This question is surprisingly more complex than you'd think. The short answer is "we are working on it" but that's kind of a cop-out. The longer answer follows:
First and foremost, it is non-trivial to make any kind of changes to a top-five site that has such a consensus-driven community. And I mean every change, no matter how minor.
Wikipedia is not a privately held company. Larger sites (e.g., Facebook) can and do make radical interface changes without consulting the user-base but the reason that this is possible for them is precisely because they are privately held.
The Wikimedian community has a strong sense of ownership for the product, and rightly so: these are the people who write the articles. Thus, the community believes (correctly, in my opinion) that they should be consulted on changes to the interface.
This process takes a great deal of time. It is rather glacial in its nature.
That said, the Foundation has taken a position that allows it to make what we think are minor or important software changes as needed (such as deploying WikiLove, Feedback Dashboard, or the upcoming New Page Patrol interface). Mostly, these changes are subtle or invisible to "readers" (and most "editors").
Second, writing software is hard. You may think it isn't - especially if you have a passing history doing so - but you must understand that every Wikipedia feature must:
- Be able to be localized into over 370 languages. This is an enormous task.
- Be able to run on pretty much every browser ever made. Until the usage of IE 6 drops below .03% globally, we have to support it - which nearly always doubles development time. (We were only recently able to remove IE 5 for Macintosh from the support matrix)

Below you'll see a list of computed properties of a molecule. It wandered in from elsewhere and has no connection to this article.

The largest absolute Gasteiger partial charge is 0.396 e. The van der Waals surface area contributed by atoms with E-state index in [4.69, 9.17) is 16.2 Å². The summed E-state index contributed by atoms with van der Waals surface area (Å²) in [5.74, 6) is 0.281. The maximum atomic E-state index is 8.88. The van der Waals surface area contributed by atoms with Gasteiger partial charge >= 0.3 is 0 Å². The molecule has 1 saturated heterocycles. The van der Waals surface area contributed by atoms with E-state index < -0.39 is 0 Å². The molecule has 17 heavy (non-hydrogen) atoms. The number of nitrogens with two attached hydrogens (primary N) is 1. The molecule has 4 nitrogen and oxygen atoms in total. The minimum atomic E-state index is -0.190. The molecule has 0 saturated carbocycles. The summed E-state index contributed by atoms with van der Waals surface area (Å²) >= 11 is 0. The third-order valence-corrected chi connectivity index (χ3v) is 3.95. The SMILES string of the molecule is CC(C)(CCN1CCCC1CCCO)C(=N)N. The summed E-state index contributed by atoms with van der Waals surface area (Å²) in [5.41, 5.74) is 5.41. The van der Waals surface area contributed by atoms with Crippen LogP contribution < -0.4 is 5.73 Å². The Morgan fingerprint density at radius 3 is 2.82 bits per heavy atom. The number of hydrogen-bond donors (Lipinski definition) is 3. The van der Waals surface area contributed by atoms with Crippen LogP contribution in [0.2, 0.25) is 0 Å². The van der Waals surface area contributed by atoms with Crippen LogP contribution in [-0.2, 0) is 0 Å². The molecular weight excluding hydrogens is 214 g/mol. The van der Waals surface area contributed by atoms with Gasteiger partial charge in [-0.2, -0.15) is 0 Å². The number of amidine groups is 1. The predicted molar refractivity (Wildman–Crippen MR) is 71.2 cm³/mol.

- Be highly scalable. The Foundation has a shoestring budget. We do not have thousands and thousands of servers with which to generate every page; instead we make very smart use of caching systems.
- Be able to be used anonymously. The number of people who use the sites who do not have user accounts is astronomical. This limits our focus.
Third, we have fewer programmers. This is because of several reasons:
- We are a non-profit. As such we pay bottom-of-scale. It is difficult to attract programming talent when they can make 30% to 50% more money anywhere else.
- We prefer to employ the Free Culture-aligned. We prefer to hire people who are mission aligned or dedicated. A love of the work and what it stands for is extremely important to us.
- We prefer to think globally. You'd be surprised how difficult it is to develop things meant for a global audience. As such, we have determined that hiring from all cultures helps us to understand our weaknesses. We're not the best at this, mind you, but we're working on it.
That said, we are innovating, we're just doing it very slowly. Here are some projects you may be interested in: